Like most roles in mental health practice, the ability of the case manager to convey care is an indispensable ingredient for success (Mancini, Hardiman, & Lawson, 2005). Yet, as these respondents suggest, overall effectiveness is buttressed by a deep tool kit and the ability to navigate a plethora of thorny dilemmas that are sure to arise in the course of their work. As the data analysis process unfolded, it became clear that key themes could be loosely organized around traditional temporal phases of the helping process and the use of the professional relationship. Case managers, particularly those engaged in outreach, work directly with consumers during all phases of the helping process—a process that is generally seen as time unlimited given the daunting nature, and often lifelong problems, these individuals face. What is particularly noteworthy is how these case managers address the unique challenges that arise when working with this population.
Case management, like other helping roles in mental health, naturally begins with engagement. Consider the complicated dynamics here. The nature of some mental illnesses makes trust a complicated proposition, and this can be magnified by personal experience. For example, trauma is a significant factor in the expression and course of mental illness, and sometimes is experienced within mental health settings (Frueh et al., 2005; Robbins, Sauvageot, Cusak, Suffoletta-Maierle, & Frueh, 2005). Furthermore, over time the roll-call of professionals who have been assigned to an individual can be a lengthy one, particularly given the high turnover in case management (Selden, 2010). Placed in this context, distrust and skepticism are healthy responses. How do these case managers surmount this early obstacle to relationship building? Where this particular case manager begins reflects one commonsense approach to dealing with potential apprehension and apathy:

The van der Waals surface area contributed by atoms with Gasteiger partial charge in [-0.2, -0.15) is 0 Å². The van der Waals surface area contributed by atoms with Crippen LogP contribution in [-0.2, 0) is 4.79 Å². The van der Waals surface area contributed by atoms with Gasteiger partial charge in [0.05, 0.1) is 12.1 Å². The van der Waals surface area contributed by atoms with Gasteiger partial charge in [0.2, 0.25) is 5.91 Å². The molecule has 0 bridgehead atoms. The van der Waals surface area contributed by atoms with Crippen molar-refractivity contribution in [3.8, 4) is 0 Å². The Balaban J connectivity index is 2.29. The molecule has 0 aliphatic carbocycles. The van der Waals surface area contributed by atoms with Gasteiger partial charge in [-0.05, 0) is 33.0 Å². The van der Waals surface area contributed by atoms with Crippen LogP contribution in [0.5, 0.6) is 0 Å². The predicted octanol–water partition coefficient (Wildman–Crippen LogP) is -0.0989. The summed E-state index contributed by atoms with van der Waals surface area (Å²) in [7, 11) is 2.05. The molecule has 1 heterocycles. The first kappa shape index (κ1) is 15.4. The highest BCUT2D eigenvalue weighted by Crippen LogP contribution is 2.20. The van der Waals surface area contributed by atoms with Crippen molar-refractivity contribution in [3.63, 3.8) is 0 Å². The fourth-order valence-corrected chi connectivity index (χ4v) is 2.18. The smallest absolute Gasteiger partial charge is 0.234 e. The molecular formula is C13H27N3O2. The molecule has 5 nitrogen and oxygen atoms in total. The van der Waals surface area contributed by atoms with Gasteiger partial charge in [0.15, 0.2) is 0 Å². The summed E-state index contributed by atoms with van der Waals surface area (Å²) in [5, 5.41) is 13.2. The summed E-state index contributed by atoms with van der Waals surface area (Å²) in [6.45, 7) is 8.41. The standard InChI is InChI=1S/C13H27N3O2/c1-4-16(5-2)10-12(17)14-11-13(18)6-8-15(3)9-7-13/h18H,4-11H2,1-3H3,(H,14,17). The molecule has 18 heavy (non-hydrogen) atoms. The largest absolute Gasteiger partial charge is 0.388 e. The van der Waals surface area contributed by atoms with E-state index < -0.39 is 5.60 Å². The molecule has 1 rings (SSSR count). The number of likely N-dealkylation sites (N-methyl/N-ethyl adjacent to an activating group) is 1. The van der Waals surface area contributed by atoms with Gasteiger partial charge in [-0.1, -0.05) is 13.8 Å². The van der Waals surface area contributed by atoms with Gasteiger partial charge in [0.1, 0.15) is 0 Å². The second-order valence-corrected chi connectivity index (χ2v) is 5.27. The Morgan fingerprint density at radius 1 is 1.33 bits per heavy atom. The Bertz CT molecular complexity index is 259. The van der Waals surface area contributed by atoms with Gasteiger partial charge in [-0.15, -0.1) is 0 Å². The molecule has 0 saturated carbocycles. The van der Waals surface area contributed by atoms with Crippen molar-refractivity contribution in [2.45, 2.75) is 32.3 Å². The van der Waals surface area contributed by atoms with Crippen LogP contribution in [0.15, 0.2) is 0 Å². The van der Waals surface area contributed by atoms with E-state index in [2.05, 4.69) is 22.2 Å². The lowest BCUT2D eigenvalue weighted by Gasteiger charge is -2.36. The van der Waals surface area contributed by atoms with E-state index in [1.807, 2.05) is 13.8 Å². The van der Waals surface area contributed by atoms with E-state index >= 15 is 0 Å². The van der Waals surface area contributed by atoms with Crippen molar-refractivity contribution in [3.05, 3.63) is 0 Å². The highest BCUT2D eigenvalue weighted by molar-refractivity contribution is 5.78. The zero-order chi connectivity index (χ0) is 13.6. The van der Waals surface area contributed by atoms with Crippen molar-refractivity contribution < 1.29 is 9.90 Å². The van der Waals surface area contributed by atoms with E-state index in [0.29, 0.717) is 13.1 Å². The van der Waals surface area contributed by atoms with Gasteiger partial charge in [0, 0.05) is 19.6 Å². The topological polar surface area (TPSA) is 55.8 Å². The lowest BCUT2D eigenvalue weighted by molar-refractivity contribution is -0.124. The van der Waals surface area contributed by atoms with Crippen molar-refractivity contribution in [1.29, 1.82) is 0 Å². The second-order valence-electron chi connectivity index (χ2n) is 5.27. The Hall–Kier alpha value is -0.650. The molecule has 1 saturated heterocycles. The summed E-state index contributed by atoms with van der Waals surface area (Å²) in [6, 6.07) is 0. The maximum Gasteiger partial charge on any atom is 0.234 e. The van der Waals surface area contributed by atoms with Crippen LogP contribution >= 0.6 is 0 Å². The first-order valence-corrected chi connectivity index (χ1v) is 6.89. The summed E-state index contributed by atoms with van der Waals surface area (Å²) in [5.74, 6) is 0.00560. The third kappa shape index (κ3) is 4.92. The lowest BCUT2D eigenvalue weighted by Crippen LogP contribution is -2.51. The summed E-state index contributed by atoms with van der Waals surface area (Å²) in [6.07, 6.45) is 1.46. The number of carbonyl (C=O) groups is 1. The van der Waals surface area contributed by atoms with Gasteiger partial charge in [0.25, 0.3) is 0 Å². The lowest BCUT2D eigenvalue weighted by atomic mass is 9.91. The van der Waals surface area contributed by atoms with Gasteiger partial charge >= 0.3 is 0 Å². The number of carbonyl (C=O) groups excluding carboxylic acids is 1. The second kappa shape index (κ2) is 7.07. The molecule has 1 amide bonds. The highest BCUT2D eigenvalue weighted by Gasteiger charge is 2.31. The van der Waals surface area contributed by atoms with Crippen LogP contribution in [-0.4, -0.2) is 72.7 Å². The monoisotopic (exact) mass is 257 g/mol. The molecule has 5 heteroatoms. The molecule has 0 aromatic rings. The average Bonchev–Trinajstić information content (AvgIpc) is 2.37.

I do a pretty good job at listening. I think people … often aren’t heard. And if you don’t start there you really can’t connect. I mean there are people I know, even on my team, that are so much better than I am at the nuts and the bolts. My supervisor calls it getting people. You know, getting people food, getting people housing … I can do that stuff, but where I really see results is just by listening to how people feel about their lives.
Going perhaps one step further, a case manager with a dozen years in the field noted, “To tell you the truth, rarely do I know people’s diagnosis when I go into the interview because I don’t want to see a diagnosis; I just want to see a person.”
Because case management is often focused on resource acquisition and goal attainment, there is often an inherent bias for immediate action. This impulse is even more acute in an era where terms like medical necessity have become embedded in the lexicon. It is a dilemma faced by this respondent:
When they are not feeling so great it is harder to have them focus on the positive. But you just kind of got to pull it out of them in a way. Then maybe sometimes just wait for them … Sometimes it is just a matter of working with the client for a while before you get to that point because they are just at such a bad stage and just need to get through the day.
It is the steps between engagement and establishing goals that might be the hardest for both parties. Client-centered planning and self-determination are important principles in case management (see Rapp & Goscha, 2006), and whereas some struggle with these standards, others wholeheartedly subscribe to them. For example: